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Wednesday, May 2, 2012

Vestas shows crummy quarter

The first quarter was a bad one for Vestas, the European windmill manufacturer that's got its American headquarters in Portland, at least for the moment:

Vestas, the world's biggest wind turbine maker, plunged to a larger than expected first-quarter loss due to delayed deliveries and rising costs, the latest blow to the renewable energy sector and piling pressure on its embattled boss.

Shares in the Danish firm dropped as much as 13 percent on Wednesday as analysts warned the group was heading towards the lower end of its financial forecast ranges for the full year. ...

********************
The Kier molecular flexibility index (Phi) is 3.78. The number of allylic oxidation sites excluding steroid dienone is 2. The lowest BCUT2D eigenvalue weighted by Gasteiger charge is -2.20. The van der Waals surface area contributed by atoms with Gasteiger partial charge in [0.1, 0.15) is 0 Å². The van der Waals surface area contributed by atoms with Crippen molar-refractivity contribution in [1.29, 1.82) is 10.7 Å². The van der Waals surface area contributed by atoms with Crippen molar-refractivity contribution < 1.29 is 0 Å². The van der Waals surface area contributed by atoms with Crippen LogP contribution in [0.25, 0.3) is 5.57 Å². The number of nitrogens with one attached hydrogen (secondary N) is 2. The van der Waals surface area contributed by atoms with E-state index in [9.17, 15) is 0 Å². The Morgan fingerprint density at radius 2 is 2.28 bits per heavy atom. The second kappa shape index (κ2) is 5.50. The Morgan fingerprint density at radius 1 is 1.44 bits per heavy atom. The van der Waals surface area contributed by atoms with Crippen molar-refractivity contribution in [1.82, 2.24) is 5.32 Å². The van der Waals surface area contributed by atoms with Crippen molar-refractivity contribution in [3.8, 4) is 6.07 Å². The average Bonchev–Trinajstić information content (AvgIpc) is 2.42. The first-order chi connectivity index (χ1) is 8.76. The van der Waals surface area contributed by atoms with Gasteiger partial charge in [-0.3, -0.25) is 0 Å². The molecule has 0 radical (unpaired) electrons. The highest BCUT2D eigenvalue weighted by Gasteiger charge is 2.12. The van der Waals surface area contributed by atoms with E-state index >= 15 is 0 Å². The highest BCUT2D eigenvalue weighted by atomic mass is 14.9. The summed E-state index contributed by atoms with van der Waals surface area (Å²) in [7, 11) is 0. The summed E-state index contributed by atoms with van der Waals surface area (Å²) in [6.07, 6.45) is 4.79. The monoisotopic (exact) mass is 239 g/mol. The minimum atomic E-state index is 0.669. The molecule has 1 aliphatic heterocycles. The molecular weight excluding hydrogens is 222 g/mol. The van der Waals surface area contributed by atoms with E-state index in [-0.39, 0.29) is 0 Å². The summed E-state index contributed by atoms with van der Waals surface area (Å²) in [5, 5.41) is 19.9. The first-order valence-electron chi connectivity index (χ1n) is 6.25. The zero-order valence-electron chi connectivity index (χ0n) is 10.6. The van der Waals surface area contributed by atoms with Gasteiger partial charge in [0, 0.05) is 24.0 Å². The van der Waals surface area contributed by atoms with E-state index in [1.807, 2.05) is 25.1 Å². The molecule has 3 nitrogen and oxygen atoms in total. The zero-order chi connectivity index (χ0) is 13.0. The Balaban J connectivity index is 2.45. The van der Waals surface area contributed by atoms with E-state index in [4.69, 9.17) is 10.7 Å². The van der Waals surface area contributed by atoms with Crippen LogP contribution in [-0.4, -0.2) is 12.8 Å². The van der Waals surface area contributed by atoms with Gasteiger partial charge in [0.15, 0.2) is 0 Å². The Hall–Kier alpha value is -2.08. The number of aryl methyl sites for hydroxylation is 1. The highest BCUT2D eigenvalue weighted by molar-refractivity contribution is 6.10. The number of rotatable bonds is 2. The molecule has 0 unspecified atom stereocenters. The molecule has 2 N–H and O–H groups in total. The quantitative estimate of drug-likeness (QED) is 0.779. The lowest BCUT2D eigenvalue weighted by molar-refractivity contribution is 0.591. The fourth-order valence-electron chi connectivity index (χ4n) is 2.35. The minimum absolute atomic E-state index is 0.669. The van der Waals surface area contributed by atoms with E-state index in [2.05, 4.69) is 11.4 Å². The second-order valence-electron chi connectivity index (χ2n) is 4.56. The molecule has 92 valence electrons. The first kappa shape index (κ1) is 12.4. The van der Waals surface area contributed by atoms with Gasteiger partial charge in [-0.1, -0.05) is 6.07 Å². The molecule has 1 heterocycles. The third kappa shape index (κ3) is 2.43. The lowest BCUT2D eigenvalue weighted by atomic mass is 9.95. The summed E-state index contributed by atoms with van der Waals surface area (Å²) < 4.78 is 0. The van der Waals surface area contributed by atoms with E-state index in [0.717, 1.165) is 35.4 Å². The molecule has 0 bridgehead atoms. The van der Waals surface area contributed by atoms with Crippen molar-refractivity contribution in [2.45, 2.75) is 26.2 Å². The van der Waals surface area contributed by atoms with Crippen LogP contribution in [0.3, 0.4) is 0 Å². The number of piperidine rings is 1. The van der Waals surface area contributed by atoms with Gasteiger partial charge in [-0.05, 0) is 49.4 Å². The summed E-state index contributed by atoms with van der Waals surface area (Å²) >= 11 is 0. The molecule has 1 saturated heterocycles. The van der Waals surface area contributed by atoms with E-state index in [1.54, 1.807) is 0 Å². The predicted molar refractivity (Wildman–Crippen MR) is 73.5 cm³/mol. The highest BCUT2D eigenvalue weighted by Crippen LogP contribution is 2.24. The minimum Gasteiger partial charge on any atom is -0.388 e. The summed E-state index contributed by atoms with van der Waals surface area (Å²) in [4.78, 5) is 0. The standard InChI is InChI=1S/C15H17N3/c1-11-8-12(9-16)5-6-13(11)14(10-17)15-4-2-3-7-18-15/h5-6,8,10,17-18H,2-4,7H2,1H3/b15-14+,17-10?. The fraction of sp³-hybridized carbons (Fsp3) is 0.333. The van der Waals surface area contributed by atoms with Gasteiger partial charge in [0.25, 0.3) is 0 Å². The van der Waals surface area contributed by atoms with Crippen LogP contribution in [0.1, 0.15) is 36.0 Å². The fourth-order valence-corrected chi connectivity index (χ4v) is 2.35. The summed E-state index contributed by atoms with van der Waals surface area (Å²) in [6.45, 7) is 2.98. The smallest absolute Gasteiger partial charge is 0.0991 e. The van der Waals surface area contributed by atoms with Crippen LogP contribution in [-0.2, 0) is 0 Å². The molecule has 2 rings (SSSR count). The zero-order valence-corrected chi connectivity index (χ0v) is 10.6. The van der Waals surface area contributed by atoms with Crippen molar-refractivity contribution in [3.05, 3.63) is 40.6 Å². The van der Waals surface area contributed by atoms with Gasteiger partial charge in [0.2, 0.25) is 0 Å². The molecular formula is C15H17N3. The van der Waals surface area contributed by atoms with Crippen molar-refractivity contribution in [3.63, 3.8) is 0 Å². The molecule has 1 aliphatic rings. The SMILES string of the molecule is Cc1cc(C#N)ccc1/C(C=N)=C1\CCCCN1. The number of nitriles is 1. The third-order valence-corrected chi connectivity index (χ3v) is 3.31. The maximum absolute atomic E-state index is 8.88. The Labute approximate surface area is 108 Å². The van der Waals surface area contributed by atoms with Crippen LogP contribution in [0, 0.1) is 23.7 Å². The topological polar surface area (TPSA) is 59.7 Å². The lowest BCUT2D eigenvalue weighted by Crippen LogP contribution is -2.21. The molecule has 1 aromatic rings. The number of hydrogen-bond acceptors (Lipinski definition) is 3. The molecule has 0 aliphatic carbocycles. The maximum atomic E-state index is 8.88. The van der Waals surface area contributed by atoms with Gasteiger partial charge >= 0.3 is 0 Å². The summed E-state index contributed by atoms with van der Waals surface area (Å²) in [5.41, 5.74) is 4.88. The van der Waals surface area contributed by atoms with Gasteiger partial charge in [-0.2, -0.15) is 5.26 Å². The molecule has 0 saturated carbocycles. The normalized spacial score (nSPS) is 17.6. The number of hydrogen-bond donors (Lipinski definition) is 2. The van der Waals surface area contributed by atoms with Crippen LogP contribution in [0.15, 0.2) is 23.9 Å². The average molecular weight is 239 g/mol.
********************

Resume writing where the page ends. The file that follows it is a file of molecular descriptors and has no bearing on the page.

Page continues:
Vestas's first-quarter loss before interest and tax widened to 245 million euros ($324 million) from 69 million a year earlier. That fell below all estimates in a Reuters poll of analysts ranging from a loss of 125 million euros to a profit of 45 million.

Revenues rose to 1.11 billion euros from 1.06 billion a year earlier, also undershooting all forecasts in the poll, As well as sluggish deliveries, the results were hit by the high cost of new technology, and provisions for gearbox problems affecting the V90 3.0 MW turbine.

We see they have their logo on the walls at the spiffy new Pearl District headquarters building that Oregon taxpayers are helping them refurbish (the old Meier & Frank warehouse). But we continue to wonder if they'll ever actually move in there:

Vestas still expects its number of employees at year-end to be around 20,400, which will contribute to a fixed cost reduction of more than 150 million euros. During the third quarter, Vestas will make a decision on its future footprint in the U.S. market in the event the production tax credit is not extended.